201807.06
1
5

Much More Than Payrolls

There are two very big problems with these constant, increasingly shrill labor market anecdotes. The first is that they don’t end up meaning what the tellers think they do. The purpose of these stories is clear enough, it’s just that the logic doesn’t work in the end. Here’s another example from the Wall Street Journal…

201806.20
1
8

The Last Boiling Frog Gave Birth To The Modern Unemployment Rate

The origins of the modern unemployment rate were, of course, political in nature. Before, the question was simple: you were either employed or you weren’t. There weren’t so many various stages of condition, a gradation that today is as enthusiastically applied to the very definition of the labor force itself. In August 1937, Congress finally…

201806.01
3
7

The Unemployment Rate Is Useless, But That Doesn’t Mean It Isn’t Useful

At a campaign rally in New Mexico in May 2016, Presidential Candidate Donald Trump returned to one of his favorite themes. It was a package deal. He first talked about NAFTA and what he considered the negative effects the trade agreement had had on American workers. That easily segued into what had by then become…

201805.30
1
7

Profits, Bubbles, And Labor That’s Missing But Not Unexplained

You’ve heard all the ridiculous explanations for the labor market’s big deficiency. When not attempting to characterize payrolls as strong, Economists have tried to explain the participation problem through opioids and Baby Boomers. According to this absurd theory, businesses just can’t find enough willing or able workers to grow in a more normal fashion. That’s…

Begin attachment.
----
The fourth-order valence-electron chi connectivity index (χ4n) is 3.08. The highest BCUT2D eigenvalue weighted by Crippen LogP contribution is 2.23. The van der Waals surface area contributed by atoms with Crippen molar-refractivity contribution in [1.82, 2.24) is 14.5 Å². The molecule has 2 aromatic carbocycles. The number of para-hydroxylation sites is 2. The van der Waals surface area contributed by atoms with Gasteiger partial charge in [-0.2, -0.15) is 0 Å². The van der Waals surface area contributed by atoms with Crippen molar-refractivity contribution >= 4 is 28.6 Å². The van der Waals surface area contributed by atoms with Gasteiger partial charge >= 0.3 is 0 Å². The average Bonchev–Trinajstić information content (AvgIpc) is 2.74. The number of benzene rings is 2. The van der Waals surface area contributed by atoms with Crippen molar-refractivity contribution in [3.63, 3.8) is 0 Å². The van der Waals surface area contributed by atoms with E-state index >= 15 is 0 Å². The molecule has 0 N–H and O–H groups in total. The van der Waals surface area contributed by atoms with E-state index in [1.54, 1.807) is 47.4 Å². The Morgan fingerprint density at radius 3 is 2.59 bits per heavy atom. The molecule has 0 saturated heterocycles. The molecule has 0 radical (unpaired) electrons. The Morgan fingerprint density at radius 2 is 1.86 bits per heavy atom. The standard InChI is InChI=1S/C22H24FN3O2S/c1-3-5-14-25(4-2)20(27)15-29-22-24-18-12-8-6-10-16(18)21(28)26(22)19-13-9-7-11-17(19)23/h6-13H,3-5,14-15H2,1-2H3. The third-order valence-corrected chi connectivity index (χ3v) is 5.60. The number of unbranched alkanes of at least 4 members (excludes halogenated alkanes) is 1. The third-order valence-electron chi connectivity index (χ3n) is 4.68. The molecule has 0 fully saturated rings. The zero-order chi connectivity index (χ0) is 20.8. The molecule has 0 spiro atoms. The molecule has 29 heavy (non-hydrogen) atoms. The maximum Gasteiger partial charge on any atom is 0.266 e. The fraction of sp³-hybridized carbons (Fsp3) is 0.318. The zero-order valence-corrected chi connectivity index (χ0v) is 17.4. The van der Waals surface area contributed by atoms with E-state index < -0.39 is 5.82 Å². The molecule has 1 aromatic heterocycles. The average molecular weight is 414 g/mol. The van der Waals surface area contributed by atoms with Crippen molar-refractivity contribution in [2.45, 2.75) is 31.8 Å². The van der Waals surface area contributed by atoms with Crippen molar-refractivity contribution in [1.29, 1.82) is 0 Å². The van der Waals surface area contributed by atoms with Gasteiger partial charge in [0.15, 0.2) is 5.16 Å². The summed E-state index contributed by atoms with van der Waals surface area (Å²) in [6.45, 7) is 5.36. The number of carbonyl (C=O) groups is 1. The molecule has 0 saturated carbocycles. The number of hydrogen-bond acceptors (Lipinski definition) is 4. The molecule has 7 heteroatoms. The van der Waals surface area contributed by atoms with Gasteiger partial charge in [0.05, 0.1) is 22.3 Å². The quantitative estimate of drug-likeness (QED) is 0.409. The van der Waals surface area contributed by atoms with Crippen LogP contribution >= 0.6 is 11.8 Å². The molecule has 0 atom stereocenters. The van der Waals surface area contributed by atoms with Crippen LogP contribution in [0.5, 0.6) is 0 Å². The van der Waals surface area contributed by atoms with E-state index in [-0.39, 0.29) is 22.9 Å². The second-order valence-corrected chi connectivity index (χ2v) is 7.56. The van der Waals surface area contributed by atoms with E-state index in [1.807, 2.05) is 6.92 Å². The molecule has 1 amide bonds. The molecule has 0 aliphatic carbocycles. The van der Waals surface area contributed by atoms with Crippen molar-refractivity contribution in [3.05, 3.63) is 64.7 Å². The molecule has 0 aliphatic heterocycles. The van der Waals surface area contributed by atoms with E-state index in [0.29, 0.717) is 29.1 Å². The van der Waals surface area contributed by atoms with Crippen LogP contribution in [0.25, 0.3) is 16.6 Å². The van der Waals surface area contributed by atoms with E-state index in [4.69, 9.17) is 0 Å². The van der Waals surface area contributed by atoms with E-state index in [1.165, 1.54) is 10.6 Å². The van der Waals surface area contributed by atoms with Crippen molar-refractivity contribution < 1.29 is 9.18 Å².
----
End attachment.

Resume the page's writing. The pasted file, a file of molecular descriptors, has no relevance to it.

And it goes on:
201805.24
1
4

Laboring Unnecessarily Over Housing Imbalances

There are three major housing related data series published each and every month. The first is on construction of new units, the intersection of real estate and the macro economy compiled by the Census Bureau. The second is the number of newly built single-family homes that have been sold, relating obviously to the level of…

201805.04
3
6

Three Point Nine, Still No Boundary For Sanity

For all its tortured economic history since 1989, Japan has never really had an unemployment problem. Going by its unemployment rate alone, conditions don’t ever appear to be all that out of line. At its worst, in both the dot-com recession as well as Japan’s experience during the Great “Recession”, the highest it ever got…

201804.11
2
2

Inflation Hysteria Takes Another Big Hit

As it turns out, those “transitory” inflation factors were worth only about 25 bps on the core CPI rate. This isn’t at all surprising and was as usual entirely predictable. But when you don’t have any answers there is a lamentable tendency toward denial or deliberate evasion, even if that leads toward the ridiculous. Base…

201804.06
4
6

Payroll Time

Never get hung up on one payroll report, good or bad. The Establishment Survey series, seasonally-adjusted and statistically smoothed as much as humanly possible, is still incredibly noisy. It didn’t used to be this way, which is an important clue that “something” has changed. The lack of consistency in the monthly measurement is as the…

201803.20
1
5

Choosing the Right Curves

The background for inflation hysteria was pretty simple. Globally synchronized growth meant acceleration in the US economy which would raise demand for labor. The unemployment rate, faulty as it has been, suggests that any further increase in labor utilization would just have to pressure wages – the competition for workers rises as the marginal supply…

201803.07
4
3

Really Looking For Inflation, Part 2

Continued from Part 1 What these unusually weak productivity estimates lean toward is, quite simply, the possibility the BLS has been overstating jobs gains for years. In early 2018, there is already the hint of just that problem in a 4.1% unemployment that doesn’t lead to any acceleration in wages and labor income. What it…